Original Article | BottomLine INC
Chris Iliades, MD is a regular contributor to Bottom Line Health. He was an ear, nose, throat, head, and neck surgeon before becoming a full-time medical writer.

According to the American Heart Association and the American Academy of Neurology, obstructive sleep apnea (OSA) is bad for brain health. Studies show that OSA causes cognitive impairment, which is the loss of your brain’s ability to remember, think, concentrate, learn, and make decisions.

Sleep Apnea

What happens during OSA?

In people with OSA, the oral or nasal airway collapses during sleep and breathing stops for a short period. This is called apnea. Blood oxygen levels decrease and carbon dioxide levels increase. Rising carbon dioxide triggers your brain to wake you up enough to breathe. Almost everyone with OSA snores, usually loudly, so a sleeping partner may hear loud snoring followed by quiet, and then sudden gasping for air. In mild-to-moderate OSA, there may be between five and 30 episodes per hour. In severe OSA, these instances can occur more than 30 times per hour.

A 2021 study reported at the American Academy of Neurology annual meeting showed that people with OSA were 60 percent more likely to score in a lower range on cognitive testing than people without it. The worse the OSA, the worse the cognitive decline. The average age of study participants was about 70.

Further, OSA increases the risk of heart attack, stroke, heart arrhythmia, high blood pressure, and type 2 diabetes.

Are you at risk?

The American Heart Association estimates that OSA may affect close to 40 percent of U.S. adults and up to 80 percent of people with cardiovascular disease. It is more common in men and in people who are overweight. You could be at higher risk if you have a family history of OSA. Other risk factors include smoking, drinking alcohol, taking sleeping pills, and having any type of narrowing of the nasal or oral airway, like a deviated nasal septum or large tonsils or adenoids.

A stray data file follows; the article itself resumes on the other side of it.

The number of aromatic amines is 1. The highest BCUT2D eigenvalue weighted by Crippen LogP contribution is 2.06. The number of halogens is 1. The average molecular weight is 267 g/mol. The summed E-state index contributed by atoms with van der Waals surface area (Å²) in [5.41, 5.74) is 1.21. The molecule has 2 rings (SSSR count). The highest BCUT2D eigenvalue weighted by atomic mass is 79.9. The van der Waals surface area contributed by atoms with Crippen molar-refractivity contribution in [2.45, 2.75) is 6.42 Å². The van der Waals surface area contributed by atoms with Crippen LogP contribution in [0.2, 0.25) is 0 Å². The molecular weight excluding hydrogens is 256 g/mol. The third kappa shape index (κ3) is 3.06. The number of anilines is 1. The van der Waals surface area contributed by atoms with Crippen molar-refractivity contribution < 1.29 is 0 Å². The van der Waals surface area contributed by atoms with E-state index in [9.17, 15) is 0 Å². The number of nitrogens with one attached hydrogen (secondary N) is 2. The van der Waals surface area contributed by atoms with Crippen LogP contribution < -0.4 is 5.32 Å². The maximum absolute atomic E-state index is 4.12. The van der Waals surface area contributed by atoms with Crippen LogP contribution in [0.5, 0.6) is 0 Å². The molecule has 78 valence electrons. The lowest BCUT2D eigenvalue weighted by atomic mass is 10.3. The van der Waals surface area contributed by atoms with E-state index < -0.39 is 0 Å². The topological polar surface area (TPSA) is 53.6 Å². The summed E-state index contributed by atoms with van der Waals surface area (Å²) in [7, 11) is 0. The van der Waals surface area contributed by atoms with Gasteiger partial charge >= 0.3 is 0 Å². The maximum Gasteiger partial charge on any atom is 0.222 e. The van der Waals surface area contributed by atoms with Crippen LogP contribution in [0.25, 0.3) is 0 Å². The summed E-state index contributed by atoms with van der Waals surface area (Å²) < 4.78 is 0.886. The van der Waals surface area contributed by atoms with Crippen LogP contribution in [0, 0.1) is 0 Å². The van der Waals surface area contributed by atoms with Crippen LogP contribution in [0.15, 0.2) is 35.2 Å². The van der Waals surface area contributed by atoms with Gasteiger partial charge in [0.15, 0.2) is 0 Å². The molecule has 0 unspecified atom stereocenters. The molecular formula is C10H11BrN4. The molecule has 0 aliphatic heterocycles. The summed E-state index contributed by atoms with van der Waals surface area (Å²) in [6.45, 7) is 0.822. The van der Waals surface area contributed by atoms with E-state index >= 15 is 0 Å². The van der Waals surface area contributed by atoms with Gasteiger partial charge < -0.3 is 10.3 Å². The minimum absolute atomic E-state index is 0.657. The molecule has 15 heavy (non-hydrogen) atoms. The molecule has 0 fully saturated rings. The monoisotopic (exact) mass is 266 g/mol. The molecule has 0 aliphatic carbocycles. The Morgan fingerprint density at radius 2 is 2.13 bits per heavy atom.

Reduce risk, improve health

Lowering risk can be as simple as exercising. An important study presented at the 2021 meeting of the American Heart Association showed that exercise reduces the risk of both OSA and cognitive decline.

In the study, 47 patients with varying degrees of cognitive loss were tested for a cognition score. Half of the patients were given a six-month-long supervised exercise program. After six months, the exercise group had fewer OSA episodes, a 32 percent improvement in their cognitive scores, and better glucose metabolism in the brain.

In addition to exercise, lifestyle changes that reduce the risk or improve symptoms of OSA include not drinking, not smoking, and losing weight. Sleeping on your side and propping up your upper body during sleep may also reduce OSA. In some cases, surgery can be used to correct a deviated septum or remove tonsils and adenoids if they are contributing to OSA.


Mark Twain said, “There ain’t no way to know why a man can’t hear himself snore,” but there is a way to find out if you have sleep apnea. If your sleeping partner describes periods of snoring and apnea, or you wake up groggy with a headache and feel sleepy all day, you should have a sleep study.

During the sleep study, you spend a night in a sleep lab, where specialists called polysomnographers document sleep apnea and grade the severity. Sleep study kits you can use at home are now available, so you may not need to spend the night sleeping in a laboratory.


For mild sleep apnea, lifestyle changes, sleeping position, and sometimes an oral appliance that keeps your tongue from blocking your oral airway may be all you need. For more severe OSA, the treatment of choice is CPAP. During CPAP treatment, you wear a mask while you sleep that provides humidified oxygen through your nose to force open your airway. It is very effective but takes some getting used to, and you may need to experiment with different types of masks, levels of air pressure, and humidification devices to find the most comfortable option.

A new technology called hypoglossal nerve stimulation may eliminate the need for CPAP for some people who can’t tolerate it. With this treatment, a pacemaker implanted in the chest stimulates the hypoglossal nerve to open the back of the throat.

OSA is that it is both common and dangerous. If you have the symptoms, tell your doctor and get OSA under control now. Your brain and your sleeping partner will thank you.